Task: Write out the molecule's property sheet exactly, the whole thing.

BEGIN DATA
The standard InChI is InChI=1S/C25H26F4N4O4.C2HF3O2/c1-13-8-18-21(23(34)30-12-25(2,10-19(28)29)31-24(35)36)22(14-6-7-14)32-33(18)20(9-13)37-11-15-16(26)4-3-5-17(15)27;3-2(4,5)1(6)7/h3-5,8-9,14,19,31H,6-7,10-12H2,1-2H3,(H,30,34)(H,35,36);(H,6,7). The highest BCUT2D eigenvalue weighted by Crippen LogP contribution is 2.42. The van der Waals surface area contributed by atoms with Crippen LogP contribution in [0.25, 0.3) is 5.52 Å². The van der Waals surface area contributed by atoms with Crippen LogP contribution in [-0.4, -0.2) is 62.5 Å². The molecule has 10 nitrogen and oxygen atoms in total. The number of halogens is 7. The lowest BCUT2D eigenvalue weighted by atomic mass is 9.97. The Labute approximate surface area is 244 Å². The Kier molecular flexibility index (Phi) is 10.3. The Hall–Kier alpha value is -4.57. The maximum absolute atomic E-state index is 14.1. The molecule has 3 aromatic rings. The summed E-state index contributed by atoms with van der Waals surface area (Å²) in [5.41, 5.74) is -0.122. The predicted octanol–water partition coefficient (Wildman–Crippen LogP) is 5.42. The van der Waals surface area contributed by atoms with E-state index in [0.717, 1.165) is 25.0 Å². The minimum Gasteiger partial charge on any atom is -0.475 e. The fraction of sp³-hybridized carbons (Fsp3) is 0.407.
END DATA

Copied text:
The standard InChI is InChI=1S/C25H26F4N4O4.C2HF3O2/c1-13-8-18-21(23(34)30-12-25(2,10-19(28)29)31-24(35)36)22(14-6-7-14)32-33(18)20(9-13)37-11-15-16(26)4-3-5-17(15)27;3-2(4,5)1(6)7/h3-5,8-9,14,19,31H,6-7,10-12H2,1-2H3,(H,30,34)(H,35,36);(H,6,7). The highest BCUT2D eigenvalue weighted by Crippen LogP contribution is 2.42. The van der Waals surface area contributed by atoms with Crippen LogP contribution in [0.25, 0.3) is 5.52 Å². The van der Waals surface area contributed by atoms with Crippen LogP contribution in [-0.4, -0.2) is 62.5 Å². The molecule has 10 nitrogen and oxygen atoms in total. The number of halogens is 7. The lowest BCUT2D eigenvalue weighted by atomic mass is 9.97. The Labute approximate surface area is 244 Å². The Kier molecular flexibility index (Phi) is 10.3. The Hall–Kier alpha value is -4.57. The maximum absolute atomic E-state index is 14.1. The molecule has 3 aromatic rings. The summed E-state index contributed by atoms with van der Waals surface area (Å²) in [5.41, 5.74) is -0.122. The predicted octanol–water partition coefficient (Wildman–Crippen LogP) is 5.42. The van der Waals surface area contributed by atoms with E-state index in [0.717, 1.165) is 25.0 Å². The minimum Gasteiger partial charge on any atom is -0.475 e. The fraction of sp³-hybridized carbons (Fsp3) is 0.407.